by Richard Snyder
Expert Educator Columnist, USA
The best professional learning tool I use daily is Twitter. I get to see projects, share ideas, and receive feedback on my work and ideas from hundreds of colleagues (most of whom I’ve never met). It’s an instantaneous source of ideas and collaboration that I rely on, and it has fueled many ideas for my middle school library.
One idea was the notion of creating a makerspace in the library. I heard about this over the last few years at conferences like NCCE and ISTE, but I was unsure about how this could look in my space. Okay – in reality, I was scared. The thought of putting out materials and project ideas for students that weren’t connected to a class or a grade was worrisome (would students do it? would they waste materials? what impact would this have on my daily structure? is this just going to be a mess?) and a roadblock for pursuing it any further.
Through seeing others try the idea, I decided to jump in. I transferred schools this last fall and used my new space as a way to reboot my library program. An under-used conference room attached to the library would (in my mind) make the perfect place for kids to be creative (and met my need of having an area I could control). Materials were purchased, signs were made, and I opened my makerspace with a project in October. It went well, I cleaned up, closed the doors, and wondered “is that it?”
The kids kept asking about other projects or what they could do, and I just didn’t know how to respond to them. So when I saw a webinar on Twitter featuring Diana Rendina (@dianalrendina) and her journey toward a makerspace in her library, I signed up, hoping to get some ideas and help. What I received was 30 minutes of inspiration, tips, suggestions, and the best advice I would give to someone thinking about creating a makerspace: “just do it.”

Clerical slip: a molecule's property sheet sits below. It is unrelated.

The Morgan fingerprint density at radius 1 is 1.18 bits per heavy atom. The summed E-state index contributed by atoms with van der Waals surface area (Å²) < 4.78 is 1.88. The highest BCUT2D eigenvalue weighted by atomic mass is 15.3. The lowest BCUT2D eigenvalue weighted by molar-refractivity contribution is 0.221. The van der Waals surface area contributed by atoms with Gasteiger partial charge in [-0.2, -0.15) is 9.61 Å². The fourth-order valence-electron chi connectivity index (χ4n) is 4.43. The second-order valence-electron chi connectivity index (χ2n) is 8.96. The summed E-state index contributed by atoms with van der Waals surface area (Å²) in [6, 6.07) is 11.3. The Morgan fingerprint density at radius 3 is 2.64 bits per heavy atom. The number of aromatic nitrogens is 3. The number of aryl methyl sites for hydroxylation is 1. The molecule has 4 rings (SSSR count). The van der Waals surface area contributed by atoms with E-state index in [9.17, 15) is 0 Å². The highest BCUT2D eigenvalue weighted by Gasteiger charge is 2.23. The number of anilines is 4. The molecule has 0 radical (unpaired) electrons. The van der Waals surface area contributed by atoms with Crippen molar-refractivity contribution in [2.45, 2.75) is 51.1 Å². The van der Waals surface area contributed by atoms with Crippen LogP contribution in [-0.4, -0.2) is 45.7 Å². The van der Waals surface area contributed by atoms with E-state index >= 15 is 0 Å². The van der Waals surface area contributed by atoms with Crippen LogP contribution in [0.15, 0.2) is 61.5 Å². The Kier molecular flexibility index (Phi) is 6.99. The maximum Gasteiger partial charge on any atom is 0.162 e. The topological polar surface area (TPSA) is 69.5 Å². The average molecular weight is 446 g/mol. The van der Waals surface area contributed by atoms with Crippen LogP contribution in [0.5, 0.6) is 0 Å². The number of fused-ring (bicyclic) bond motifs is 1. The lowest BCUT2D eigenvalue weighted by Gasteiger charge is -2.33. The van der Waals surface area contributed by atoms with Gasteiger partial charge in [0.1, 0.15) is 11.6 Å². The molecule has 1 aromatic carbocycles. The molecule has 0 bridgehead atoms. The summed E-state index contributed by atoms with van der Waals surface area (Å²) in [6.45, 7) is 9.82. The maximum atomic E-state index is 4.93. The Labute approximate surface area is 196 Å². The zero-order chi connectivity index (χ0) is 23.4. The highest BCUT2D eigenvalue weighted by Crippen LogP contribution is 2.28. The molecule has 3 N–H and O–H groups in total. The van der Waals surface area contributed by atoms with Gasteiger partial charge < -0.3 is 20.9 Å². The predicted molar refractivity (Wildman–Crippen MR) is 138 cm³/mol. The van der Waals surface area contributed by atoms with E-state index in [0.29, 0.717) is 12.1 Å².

The next day, my library secretary and I joined forces together to move the space from the conference room to the main library floor. We repurposed shelves and work tables to make storage and meeting areas for kids to collaborate. I put out the Legos and other building tools, moved my signs, and braced for the unexpected.
The phrase “if you build it, they will come” kept playing in my head as I watched students start to play. And share, collaborate, problem solve, talk, visit, laugh, destroy and rebuild, and really start to use the space. The natural group collaboration that I’ve witnessed as been impressive and fun to be a part of. My reliance on Twitter and tools like OneNote to get and keep track of ideas grows every day. I love looking for new ways to engage kids and get their input for new ideas and projects.
Is it messy? Yes. Is it loud? Of course. Is it more work than I thought it would be? Some days. Is it one of the most creative and fun adventures I’ve embarked on as a teacher? Absolutely.
I know a makerspace isn’t for everyone, but the underlying philosophy I’ve taken from this journey applies to all: “just do it.” We don’t need a clear road map to embrace change or new technologies. We will never know what could happen with our students, how they will take ownership of something and inspire others, unless we give them the chance to do it.
So think: what have you wanted to try but just didn’t see how it could all work together? Give that idea some momentum and go for something new and unexplored today.